And the news gets worse. Carbon dioxide pumped out of a coal power station stays in the atmosphere for millenniums--so to genuinely "offset" it, you have to guarantee that a forest will stand for the same amount of time. This would be like Julius Caesar in 44 BC making commitments about what Barack Obama will do today--and what some unimaginable world leader will do in 6010. In practice, we can't even guarantee that the forests will still be standing in fifty years, given the very serious risk of runaway warming.

You would expect the major conservation groups to be railing against this absurd system and demanding a serious alternative built on real science. But on Capitol Hill and at Copenhagen, these groups have been some of the most passionate defenders of carbon offsetting. They say that, in "political reality," this is the only way to raise the cash for the rainforests, so we will have to work with it. But this is a strange kind of compromise--since it doesn't actually work.
In fact, some of the big groups lobbied to make the protections weaker, in a way that will cause the rainforests to die faster. To understand why, you have to grasp a distinction that may sound technical at first but is crucial. When you are paying to stop deforestation, there are different ways of measuring whether you are succeeding. You can take one small "subnational" area--like the Noel Kempff Climate Action Project--and save that. Or you can look at an entire country, and try to save a reasonable proportion of its forests. National targets are much better, because the leakage is much lower. With national targets, it's much harder for a logging company simply to move a few miles up the road and carry on: the move from Brazil to Congo or Indonesia is much heftier, and fewer loggers will make it.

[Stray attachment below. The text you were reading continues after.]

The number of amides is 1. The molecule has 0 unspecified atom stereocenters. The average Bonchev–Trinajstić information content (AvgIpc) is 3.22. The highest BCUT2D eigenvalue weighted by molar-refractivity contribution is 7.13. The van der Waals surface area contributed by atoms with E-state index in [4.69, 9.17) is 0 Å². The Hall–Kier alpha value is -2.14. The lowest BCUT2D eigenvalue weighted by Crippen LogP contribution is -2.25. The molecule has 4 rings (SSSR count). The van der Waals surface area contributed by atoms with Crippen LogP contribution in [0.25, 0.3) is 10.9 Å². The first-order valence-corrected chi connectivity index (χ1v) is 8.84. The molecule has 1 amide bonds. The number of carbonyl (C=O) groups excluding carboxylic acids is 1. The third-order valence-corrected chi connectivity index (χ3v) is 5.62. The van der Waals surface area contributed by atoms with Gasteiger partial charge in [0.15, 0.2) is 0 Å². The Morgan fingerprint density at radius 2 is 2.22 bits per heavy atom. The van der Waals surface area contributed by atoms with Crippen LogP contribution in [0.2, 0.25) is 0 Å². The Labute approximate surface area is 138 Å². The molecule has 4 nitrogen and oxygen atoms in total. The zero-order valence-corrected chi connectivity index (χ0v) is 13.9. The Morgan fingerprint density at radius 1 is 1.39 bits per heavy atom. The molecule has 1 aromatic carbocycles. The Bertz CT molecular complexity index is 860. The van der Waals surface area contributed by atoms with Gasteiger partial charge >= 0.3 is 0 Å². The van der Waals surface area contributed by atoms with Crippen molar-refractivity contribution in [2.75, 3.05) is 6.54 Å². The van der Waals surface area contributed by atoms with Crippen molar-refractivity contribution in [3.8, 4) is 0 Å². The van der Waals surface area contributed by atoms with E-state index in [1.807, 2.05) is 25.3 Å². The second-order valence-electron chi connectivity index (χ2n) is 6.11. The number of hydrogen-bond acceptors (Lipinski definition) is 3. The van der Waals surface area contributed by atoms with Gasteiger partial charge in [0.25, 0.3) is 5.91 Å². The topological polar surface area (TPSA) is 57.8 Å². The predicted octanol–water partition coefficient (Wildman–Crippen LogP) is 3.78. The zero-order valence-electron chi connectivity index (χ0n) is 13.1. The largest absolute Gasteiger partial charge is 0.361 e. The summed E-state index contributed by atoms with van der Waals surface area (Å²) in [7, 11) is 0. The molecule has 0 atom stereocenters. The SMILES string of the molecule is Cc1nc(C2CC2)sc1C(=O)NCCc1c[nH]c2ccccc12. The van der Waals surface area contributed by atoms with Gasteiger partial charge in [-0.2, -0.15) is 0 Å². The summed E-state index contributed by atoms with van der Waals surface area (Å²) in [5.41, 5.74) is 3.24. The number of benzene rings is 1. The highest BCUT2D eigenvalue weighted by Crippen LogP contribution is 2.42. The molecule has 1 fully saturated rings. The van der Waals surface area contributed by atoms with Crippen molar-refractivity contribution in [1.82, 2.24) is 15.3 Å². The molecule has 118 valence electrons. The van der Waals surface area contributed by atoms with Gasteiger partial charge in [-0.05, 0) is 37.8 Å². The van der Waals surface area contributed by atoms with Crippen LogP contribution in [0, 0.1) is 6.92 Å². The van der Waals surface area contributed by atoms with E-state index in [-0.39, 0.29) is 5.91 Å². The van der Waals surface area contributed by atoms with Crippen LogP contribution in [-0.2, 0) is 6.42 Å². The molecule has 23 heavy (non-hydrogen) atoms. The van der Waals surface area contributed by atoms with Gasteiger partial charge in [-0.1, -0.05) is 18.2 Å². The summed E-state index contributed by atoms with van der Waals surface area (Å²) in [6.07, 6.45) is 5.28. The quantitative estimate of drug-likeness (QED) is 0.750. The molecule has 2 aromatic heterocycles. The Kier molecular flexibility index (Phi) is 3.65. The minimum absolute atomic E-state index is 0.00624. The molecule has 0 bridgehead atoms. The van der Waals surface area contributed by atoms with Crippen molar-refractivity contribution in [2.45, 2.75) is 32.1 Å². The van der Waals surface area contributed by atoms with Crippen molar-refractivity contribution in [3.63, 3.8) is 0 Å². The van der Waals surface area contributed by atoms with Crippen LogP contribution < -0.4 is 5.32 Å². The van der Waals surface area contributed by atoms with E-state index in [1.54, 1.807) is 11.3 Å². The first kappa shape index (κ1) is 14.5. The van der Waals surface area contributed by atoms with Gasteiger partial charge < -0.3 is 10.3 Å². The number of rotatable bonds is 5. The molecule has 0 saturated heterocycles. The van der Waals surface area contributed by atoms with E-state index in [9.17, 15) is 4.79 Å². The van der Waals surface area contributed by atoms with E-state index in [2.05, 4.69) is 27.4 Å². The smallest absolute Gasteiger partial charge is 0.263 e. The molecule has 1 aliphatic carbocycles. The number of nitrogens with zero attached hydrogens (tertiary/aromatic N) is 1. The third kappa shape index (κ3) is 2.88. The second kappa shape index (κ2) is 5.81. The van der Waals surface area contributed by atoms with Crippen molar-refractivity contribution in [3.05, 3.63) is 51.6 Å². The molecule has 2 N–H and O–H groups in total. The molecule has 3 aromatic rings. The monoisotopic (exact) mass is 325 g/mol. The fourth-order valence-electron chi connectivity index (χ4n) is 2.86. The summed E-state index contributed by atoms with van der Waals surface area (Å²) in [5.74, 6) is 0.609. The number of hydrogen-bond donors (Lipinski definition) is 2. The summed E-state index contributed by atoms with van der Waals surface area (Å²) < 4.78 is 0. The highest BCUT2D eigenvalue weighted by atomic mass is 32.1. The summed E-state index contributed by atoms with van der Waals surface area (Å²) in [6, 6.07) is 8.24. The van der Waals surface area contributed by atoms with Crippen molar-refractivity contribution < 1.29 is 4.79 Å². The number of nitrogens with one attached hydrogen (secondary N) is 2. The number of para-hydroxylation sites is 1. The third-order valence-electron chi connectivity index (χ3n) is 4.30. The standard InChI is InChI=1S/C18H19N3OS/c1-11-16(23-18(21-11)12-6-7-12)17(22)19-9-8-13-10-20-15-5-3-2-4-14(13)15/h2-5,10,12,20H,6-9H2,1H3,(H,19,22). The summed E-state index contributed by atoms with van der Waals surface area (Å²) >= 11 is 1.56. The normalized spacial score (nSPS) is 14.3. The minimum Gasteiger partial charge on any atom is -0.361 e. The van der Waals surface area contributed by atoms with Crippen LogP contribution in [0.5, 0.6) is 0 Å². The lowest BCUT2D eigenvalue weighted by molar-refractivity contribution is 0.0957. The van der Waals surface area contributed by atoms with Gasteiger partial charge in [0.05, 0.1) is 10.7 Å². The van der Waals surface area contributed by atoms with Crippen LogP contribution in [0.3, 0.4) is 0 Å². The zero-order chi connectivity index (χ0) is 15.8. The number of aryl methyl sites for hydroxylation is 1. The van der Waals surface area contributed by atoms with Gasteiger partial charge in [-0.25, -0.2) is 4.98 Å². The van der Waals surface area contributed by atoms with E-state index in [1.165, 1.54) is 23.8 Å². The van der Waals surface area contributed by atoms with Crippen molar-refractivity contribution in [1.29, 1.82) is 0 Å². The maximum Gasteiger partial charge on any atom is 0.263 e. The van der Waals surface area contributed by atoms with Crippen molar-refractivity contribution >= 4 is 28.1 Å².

Simon Lewis, a forestry expert at Leeds University, says, "There is no question that national targets are much more effective at preventing leakage and saving forest than subnational targets."

Yet several groups--like TNC and Conservation International--have lobbied for subnational targets to be at the core of REDD and the US climate bills. Thanks in part to their efforts, this has become official US government policy, and is at the heart of the Waxman-Markey bill. The groups issued a joint statement with some of the worst polluters--AEP, Duke Energy, the El Paso Corporation--saying they would call for subnational targets now, while vaguely aspiring to national targets at some point down the line. They want to preserve small patches (for a short while), not a whole nation's rainforest.

An insider who is employed by a leading green group and has seen firsthand how this works explained the groups' motivation: "It's because they will generate a lot of revenue this way. If there are national targets, the money runs through national governments. If there are subnational targets, the money runs through the people who control those forests--and that means TNC, Conservation International and the rest. Suddenly, these forests they run become assets, and they are worth billions in a carbon market as offsets. So they have a vested financial interest in offsetting and in subnational targets--even though they are much more environmentally damaging than the alternatives. They know it. It's shocking."

What are they doing to ensure that this policy happens--and the money flows their way? Another source, from a green group that refuses corporate cash, describes what she has witnessed behind closed doors. "In their lobbying, they always talk up the need for subnational projects and offsetting at every turn and say they're great. They don't mention national targets or the problems with offsetting at all. They also push it through their corporate partners, who have an army of lobbyists, [which are] far bigger than any environmental group. They promote their own interests as a group, not the interests of the environment." They have been caught, he says, "REDD-handed, too many times."